Mumbai: India’s state-run banks—already bruised by the sprawling Punjab National Bank (PNB) fraud case and soaring provisions for bad loans—are facing much higher losses on their bond holdings, said brokerage firm Credit Suisse.
The brokerage warned that state-run banks, which are typically the largest investors in sovereign securities, could lose more than Rs20,000 crore ($3.1 billion) in the January-March quarter, due to a continued spike in bond yields and as they held more bonds than are required by the regulator.
That would be three times more than their losses on bonds in the preceding quarter.
The brokerage report, coupled with a stream of negative news on the banking sector, sent financial shares tumbling further on Wednesday.
This comes close on the heels of news on Tuesday that Indian investigators have widened a probe into the $2 billion PNB fraud—the biggest bank fraud in the country’s history by summoning top management of more banks.
It also adds to the woes of the sector which saw sour loans hit a record of close to $150 billion in 2017, triggering a $32 billion bailout announcement from the government.
New Delhi is in the process of injecting $14 billion of the recapitalisation outlay into the banks during the current quarter, which is also the deadline for the lenders to achieve a central bank-mandated minimum 50% provisioning on the loans to companies in bankruptcy court.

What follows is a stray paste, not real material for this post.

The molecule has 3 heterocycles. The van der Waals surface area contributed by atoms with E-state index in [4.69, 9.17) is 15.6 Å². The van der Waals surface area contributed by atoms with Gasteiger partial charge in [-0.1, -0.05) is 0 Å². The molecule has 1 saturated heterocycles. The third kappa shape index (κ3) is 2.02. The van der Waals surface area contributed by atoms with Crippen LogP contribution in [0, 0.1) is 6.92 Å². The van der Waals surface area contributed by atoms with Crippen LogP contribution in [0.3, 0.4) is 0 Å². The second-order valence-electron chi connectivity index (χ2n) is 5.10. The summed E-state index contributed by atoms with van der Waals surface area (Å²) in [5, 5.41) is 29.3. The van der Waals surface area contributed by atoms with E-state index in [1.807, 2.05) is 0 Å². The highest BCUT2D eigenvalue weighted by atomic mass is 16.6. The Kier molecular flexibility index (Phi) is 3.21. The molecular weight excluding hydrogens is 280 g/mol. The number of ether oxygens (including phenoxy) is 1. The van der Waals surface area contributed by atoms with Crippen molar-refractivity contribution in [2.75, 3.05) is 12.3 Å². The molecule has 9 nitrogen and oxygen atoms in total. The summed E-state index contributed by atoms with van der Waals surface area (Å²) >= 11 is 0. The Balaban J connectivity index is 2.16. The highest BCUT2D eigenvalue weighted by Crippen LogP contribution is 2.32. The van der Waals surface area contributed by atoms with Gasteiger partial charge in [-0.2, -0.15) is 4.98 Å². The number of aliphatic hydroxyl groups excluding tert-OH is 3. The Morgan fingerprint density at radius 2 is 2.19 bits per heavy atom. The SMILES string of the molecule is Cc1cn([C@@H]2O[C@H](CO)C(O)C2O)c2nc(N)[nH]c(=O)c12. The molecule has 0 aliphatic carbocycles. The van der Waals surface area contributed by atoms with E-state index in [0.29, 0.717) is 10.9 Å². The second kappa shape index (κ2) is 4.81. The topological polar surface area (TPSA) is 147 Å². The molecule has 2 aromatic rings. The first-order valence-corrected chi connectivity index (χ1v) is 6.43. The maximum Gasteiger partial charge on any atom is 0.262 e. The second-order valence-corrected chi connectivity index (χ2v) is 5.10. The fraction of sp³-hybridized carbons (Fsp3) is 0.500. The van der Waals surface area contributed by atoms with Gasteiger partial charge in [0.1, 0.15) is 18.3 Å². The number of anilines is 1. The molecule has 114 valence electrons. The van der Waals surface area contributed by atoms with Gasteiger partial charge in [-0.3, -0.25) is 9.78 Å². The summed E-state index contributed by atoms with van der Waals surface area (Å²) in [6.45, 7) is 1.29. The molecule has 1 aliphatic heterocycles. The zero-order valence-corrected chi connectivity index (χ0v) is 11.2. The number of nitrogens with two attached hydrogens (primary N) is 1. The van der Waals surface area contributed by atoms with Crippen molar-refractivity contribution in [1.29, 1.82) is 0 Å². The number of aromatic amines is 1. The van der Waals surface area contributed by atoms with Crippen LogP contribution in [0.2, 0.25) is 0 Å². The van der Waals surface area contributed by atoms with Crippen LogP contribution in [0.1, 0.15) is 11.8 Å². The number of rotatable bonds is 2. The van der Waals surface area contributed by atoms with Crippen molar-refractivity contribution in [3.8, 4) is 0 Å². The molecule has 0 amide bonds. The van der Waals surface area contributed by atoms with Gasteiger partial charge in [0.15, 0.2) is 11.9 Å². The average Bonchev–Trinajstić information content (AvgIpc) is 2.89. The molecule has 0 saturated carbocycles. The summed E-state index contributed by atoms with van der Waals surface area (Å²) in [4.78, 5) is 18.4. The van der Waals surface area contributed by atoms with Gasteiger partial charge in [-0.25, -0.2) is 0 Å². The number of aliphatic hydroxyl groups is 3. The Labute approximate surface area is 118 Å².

“Rising bond losses will add to concerns about the adequacy of the recap plan," Credit Suisse analysts led by Ashish Gupta wrote in a March 6 note to clients, adding they continued to prefer private sector banks despite a steep corrections in the state bank stocks.
State bank shares fell 3.7% by 11.55am, extending losses from the previous session. The index has slumped more than a third since hitting a multi-year high on 26 October last year after the recapitalisation announcement.
The benchmark 10-year bond yield has risen as much as 48 basis points so far in January-March, leaving bond prices on track for their third straight quarter of losses.
Credit Suisse estimates that India’s state banks hold on an average about 10% more sovereign bonds than required by regulations, putting bank bond holdings at the highest level in 12 years.
The firm said the spike in bond holdings has been driven by weak loan growth and a surge in liquidity after a surprise bank note ban in late 2016 prompted banks to pile up on bonds.
The Reserve Bank of India may need to act to help contain the mark-to-market blow for the banks, the brokerage said, suggesting it could either raise the held-to-maturity threshold or buy back treasuries.